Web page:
Machining speeds of 36 m/min (1,400 ipm) are possible with acceleration of 1.2G, considerably higher than ballscrew machines, says Naughton. To keep the price down, Sodick offers its AN30 die sinker with linear motors on the Z-axis only--where it really counts for the flushing capability. The machine is priced just under $80,000. Larger sinker models are available with linear motors on all three axes.

"One of the most common misconceptions about sinker EDMs is that the skill level of the operators must be extremely high," Naughton says. That has changed. Machines are so easy to operate that machine operators don't have to know code. Everything is menu-driven with the software writing programs based on cutting conditions such as depth-of-cut, shape of the electrode, surface finish, orbit pattern and other variables being calculated automatically.

Laser cutting power

Lasers continue to cut deeper--up to 1" of mild steel, according to Bill Shnowske, national sales manager, and Jeff Hahn, product/application manager. Mitsubishi Laser, Wood Dale, IL. They say the secret is "cutting power"--doing more with less. The less in this case is a 3,200-watt laser that features a good quality beam resulting from developments in a unique resonator design, the delivery system, and the beam itself.

The lower power laser is far more reliable and operating costs are significantly better than lasers in the 4-6 kW range. That's one of the misconceptions about lasers, say Messrs. Shnowske and Hahn. More power is not necessarily better. In fact, the real limiting factor in laser efficiency is found in optics technology. Larger machines, with power in the 4 kW to 6 kW range, tend to be more complicated, less stable, and more expensive to operate. Another advantageous factor for manufacturers has been the development of "laser quality" steels with chemistry that is carefully controlled for the laser process.

The laser machine industry experienced its best year in history in 2000 when more than 900 machines were sold. In 2001, machine sales dropped below 500. Growth is returning to pre-2001 rates of about 10 percent a year and 'will likely continue, Mitsubishi Laser says. Steel service centers continue to look for ways of adding value to their services. Job shops are scrambling for ways to differentiate themselves from one another, and Tier 2 and 3 suppliers are picking up fabrication work that is being farmed out by the big automotive, agricultural, and off-highway construction equipment manufacturers, according to Mitsubishi Laser.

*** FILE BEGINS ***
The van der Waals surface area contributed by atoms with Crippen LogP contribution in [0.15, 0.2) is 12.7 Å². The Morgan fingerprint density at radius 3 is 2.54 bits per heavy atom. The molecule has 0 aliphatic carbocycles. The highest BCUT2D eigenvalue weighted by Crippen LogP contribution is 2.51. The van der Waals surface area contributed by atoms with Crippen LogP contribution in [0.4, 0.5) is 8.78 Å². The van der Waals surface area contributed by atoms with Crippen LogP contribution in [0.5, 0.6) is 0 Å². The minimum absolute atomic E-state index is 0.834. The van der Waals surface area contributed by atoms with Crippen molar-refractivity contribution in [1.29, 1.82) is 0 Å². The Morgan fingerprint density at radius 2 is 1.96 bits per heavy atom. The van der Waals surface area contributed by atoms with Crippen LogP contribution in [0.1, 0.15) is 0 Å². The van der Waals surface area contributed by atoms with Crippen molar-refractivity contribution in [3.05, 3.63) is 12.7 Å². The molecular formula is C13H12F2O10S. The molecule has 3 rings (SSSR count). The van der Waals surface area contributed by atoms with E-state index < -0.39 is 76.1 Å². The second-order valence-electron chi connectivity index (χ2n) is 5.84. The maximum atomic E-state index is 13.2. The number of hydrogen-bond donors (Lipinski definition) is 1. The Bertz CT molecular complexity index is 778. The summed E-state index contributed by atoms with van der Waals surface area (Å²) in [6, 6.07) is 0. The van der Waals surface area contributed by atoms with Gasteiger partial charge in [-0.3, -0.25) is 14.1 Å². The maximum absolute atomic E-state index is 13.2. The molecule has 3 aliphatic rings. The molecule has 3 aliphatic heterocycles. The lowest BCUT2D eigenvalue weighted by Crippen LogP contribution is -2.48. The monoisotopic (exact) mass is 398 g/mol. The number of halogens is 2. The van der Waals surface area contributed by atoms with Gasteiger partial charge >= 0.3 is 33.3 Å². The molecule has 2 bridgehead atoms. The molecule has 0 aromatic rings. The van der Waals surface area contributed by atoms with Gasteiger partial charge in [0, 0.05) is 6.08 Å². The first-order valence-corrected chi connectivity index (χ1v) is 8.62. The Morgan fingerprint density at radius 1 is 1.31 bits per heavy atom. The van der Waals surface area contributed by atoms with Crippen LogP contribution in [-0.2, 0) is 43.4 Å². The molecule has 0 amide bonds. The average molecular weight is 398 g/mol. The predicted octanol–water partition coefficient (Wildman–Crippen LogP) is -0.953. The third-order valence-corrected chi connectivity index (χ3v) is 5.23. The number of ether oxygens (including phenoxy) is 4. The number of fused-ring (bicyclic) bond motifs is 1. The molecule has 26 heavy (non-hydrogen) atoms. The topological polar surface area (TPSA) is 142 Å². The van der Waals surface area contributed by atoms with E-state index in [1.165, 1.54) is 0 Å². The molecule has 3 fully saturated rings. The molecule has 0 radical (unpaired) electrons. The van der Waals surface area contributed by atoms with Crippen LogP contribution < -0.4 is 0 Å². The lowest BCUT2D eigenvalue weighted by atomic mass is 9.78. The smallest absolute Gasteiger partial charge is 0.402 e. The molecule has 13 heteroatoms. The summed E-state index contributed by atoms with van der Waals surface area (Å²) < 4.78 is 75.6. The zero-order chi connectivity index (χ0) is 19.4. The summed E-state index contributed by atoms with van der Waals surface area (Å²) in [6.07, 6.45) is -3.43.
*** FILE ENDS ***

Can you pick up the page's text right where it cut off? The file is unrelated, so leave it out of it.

One of the single biggest trends is the demand for automation, says Mitsubishi Laser. Currently about one-third of the new machines it sells are automated and the company anticipates that percentage could climb to 50 percent. Adding automation to the laser machine adds about half the purchase price of the laser machine alone.

Laser plus punch

Finn-Power International, Schaumburg, IL, offers a broad range of forming, punching, bending, shearing, and lasing products in varying combinations. The challenge is to match the right machine, machining combination, and automating system to meet the customer's needs today and likely requirements tomorrow.

"My job is to be a good listener and a consultant to my customer," explains Lutz Ehrlich, manager of factory automation. "I have to understand the complexity of the customer's needs so that I can give him the knowledge of our product capabilities that will most likely provide the most cost-effective solution."

Finn-Power's customers occupy that high-volume production world where piece cost is still the key consideration in making any equipment selection.